corporate growth created a strong motivation to make the
needed adjustments -- in both reality and rhetoric.

If popular prosperity could be sacrificed, there were many
obvious ways Western capital could be made more competitive.
Production could be moved overseas to low-wage areas, allowing
domestic unemployment to rise. Unions could be attacked and
wages forced down, and people could be pushed into temporary
and part-time jobs without benefits. Regulations governing
corporate behavior could be removed, corporate and
capital-gains taxes could be reduced, and the revenue losses
could be taken out of public-service budgets. Public
infrastructures could be privatized, the services reduced to
cut costs, and then they could be milked for easy profits
while they deteriorated from neglect.

These are the very policies and programs launched during the
Reagan-Thatcher years in the US and Britain. They represent a
systematic project of increasing corporate growth at the
expense of popular prosperity and welfare. Such a real agenda
would have been unpopular, and a corresponding matrix reality
was fabricated for public consumption. The matrix reality used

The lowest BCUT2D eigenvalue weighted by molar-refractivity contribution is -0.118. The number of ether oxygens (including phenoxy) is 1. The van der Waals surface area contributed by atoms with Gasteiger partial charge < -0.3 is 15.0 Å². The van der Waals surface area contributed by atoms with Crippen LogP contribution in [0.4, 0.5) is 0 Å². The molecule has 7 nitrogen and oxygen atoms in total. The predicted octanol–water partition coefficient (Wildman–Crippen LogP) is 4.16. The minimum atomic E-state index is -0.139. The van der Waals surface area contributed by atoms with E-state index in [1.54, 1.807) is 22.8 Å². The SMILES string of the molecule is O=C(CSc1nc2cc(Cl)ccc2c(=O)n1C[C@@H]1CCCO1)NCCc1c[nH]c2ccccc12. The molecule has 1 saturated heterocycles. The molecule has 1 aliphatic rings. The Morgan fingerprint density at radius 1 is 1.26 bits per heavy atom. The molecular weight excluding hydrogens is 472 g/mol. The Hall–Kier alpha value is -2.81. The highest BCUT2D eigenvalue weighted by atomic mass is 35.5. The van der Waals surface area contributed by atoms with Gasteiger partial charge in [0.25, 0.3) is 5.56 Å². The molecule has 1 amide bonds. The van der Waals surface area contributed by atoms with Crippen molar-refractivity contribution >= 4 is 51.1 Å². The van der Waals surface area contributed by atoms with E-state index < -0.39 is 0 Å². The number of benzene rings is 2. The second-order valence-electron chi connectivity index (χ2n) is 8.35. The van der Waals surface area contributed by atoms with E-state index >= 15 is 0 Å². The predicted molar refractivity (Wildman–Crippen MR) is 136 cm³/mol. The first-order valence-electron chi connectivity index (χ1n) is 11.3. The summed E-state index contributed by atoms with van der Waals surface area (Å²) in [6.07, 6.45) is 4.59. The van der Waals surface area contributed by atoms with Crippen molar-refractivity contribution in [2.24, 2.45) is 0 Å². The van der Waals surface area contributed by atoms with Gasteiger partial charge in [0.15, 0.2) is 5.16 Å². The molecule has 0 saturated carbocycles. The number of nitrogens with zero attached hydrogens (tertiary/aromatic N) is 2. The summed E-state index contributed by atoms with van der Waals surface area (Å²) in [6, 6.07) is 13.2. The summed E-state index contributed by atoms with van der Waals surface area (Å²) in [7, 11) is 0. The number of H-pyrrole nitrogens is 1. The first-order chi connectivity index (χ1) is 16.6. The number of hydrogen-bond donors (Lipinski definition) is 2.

real terms like "deregulation," "reduced taxes," and
"privatization," but around them was woven an economic
mythology. The old, failed laissez-faire doctrine of the 1800s
was reintroduced with the help of Milton Friedman's Chicago
School of economics, and "less government" became the proud
"modern" theme in America and Britain. Sensible regulations
had restored financial stability after the Great Depression,
and had broken up anti-competitive monopolies such as the
Rockefeller trust and AT&T. But in the new matrix reality, all
regulations were considered bureaucratic interference. Reagan
and Thatcher preached the virtues of individualism, and
promised to "get government off people's backs." The
implication was that ordinary people were to get more money
and freedom, but in reality the primary benefits would go to
corporations and wealthy investors.

The academic term for laissez-faire economics is "economic
liberalism," and hence the Reagan-Thatcher revolution has come